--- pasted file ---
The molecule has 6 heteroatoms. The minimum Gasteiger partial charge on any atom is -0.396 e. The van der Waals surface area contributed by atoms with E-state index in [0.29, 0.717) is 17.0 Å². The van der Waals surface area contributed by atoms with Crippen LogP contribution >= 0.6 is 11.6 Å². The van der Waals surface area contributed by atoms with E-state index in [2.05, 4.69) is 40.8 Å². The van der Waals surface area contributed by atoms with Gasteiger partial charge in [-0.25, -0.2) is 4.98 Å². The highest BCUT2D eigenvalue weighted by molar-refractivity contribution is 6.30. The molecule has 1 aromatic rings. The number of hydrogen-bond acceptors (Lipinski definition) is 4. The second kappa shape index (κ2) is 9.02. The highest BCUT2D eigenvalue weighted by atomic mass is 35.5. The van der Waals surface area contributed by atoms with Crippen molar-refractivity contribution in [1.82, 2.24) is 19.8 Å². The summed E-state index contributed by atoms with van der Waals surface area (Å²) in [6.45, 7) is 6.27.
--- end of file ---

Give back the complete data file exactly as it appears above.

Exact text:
The molecule has 6 heteroatoms. The minimum Gasteiger partial charge on any atom is -0.396 e. The van der Waals surface area contributed by atoms with E-state index in [0.29, 0.717) is 17.0 Å². The van der Waals surface area contributed by atoms with Crippen LogP contribution >= 0.6 is 11.6 Å². The van der Waals surface area contributed by atoms with E-state index in [2.05, 4.69) is 40.8 Å². The van der Waals surface area contributed by atoms with Gasteiger partial charge in [-0.25, -0.2) is 4.98 Å². The highest BCUT2D eigenvalue weighted by molar-refractivity contribution is 6.30. The molecule has 1 aromatic rings. The number of hydrogen-bond acceptors (Lipinski definition) is 4. The second kappa shape index (κ2) is 9.02. The highest BCUT2D eigenvalue weighted by atomic mass is 35.5. The van der Waals surface area contributed by atoms with Crippen molar-refractivity contribution in [1.82, 2.24) is 19.8 Å². The summed E-state index contributed by atoms with van der Waals surface area (Å²) in [6.45, 7) is 6.27.